The UK on Sunday ruled out any involvement in military strikes against Syria despite cross-party calls for British Prime Minister David Cameron to consult parliament again if definitive evidence emerges linking Syrian President Bashar al-Assad’s regime to the chemical weapons attack.
Amid divisions within the Labour Party after Ed Miliband killed off any British involvement in military strikes, former foreign secretary Sir Malcolm Rifkind led the calls for options to be kept open.
The intervention by Rifkind echoed similar calls from a range of figures — including from former Tory leader Lord Michael Howard, former Liberal Democrat leader Lord Paddy Ashdown and the former Labour Cabinet minister Ben Bradshaw.
However, Foreign Secretary William Hague and Chancellor of the Exchequer George Osborne said that parliament had spoken and Britain would only offer diplomatic support to its allies.
In his first major interview since the government’s defeat in the Commons on Thursday night, Hague said he could only envisage a change in UK policy if Labour became “less partisan.”
His remarks were echoed by Osborne, who told BBC1’s Andrew Marr Show that Miliband looked less like a future prime minister after helping to defeat the government.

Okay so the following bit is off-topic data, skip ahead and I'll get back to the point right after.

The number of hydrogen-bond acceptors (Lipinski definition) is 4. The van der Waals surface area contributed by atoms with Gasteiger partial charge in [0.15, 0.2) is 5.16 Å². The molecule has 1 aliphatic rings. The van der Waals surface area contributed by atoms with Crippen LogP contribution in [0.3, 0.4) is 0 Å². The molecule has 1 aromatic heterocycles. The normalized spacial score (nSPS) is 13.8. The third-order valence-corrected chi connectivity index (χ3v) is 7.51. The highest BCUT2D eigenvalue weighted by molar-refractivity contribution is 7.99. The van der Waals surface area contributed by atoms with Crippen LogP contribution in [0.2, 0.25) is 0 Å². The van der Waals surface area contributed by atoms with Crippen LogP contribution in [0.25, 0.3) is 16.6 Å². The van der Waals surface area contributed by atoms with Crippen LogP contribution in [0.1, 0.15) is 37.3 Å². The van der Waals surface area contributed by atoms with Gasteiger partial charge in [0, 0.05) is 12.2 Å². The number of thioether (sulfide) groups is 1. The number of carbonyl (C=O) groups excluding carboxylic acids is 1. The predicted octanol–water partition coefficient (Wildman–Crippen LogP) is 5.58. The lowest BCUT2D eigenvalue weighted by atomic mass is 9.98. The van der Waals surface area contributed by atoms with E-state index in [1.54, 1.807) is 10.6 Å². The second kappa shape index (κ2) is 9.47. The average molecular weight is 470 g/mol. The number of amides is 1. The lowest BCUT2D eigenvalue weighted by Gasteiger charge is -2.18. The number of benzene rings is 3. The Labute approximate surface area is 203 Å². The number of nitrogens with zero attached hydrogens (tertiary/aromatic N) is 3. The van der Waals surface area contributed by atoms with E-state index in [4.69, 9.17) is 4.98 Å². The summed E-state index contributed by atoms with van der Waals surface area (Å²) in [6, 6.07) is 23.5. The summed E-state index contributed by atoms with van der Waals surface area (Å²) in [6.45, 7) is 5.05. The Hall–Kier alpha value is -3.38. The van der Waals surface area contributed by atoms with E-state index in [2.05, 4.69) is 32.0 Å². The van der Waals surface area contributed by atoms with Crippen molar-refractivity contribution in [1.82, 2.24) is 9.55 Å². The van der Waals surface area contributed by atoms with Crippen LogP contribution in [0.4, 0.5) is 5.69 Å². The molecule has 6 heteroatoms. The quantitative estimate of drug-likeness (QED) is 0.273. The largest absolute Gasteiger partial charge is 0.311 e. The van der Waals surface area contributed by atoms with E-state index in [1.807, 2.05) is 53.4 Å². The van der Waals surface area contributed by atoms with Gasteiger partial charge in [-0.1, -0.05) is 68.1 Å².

“Parliament has spoken,” Hague told the Murnaghan Show on Sky News. “I don’t think it is realistic to think that we can go back to parliament every week with the same question having received no for an answer.”
Switching the focus to his political opponents, Hague said: “The Labour leadership would have to play a less opportunistic role and be prepared to take yes for an answer in terms of the motions that we present to the House of Commons.”
Hague also prompted speculation at Westminster that he had offered to resign when he appeared to give an equivocal answer when he was asked whether he had considered quitting. He said “no,” but then indicated that Cameron was keen for him to continue.
“The prime minister is very clear that we all have to get on with this in the way that I just described and that’s what we are all in the Cabinet determined to do,” he said.
Government sources emphatically denied that Hague had offered to resign.
The clear indication from Hague and Osborne that the government will not put military intervention on the table came as ministers started to formulate a response to Miliband, who had infuriated the prime minister with his tactics last week.
Cameron believes the Labour leader acted dishonorably by claiming that he was trying to secure a proper legal and political footing for military intervention while knowing that a vote against the government motion would kill off that option.
The Tories are saying that they will allow the mounting evidence of the involvement of al-Assad’s regime in the chemical weapons attack on Aug. 21 to highlight what they regard as duplicity by Labour. They are also planning to exploit Labour divisions. Some senior Labour figures have privately described Miliband’s stance as “odd” and suggested that he has secured a tactical victory that might give him problems in the long term.
Murphy is fully supportive of Miliband, but said he had no doubt that al-Assad’s regime had launched the attack.
“It wasn’t that I was in any doubt that the [al-]Assad regime was responsible — I don’t believe that rebels gassed their own people,” he said in the Murnaghan show.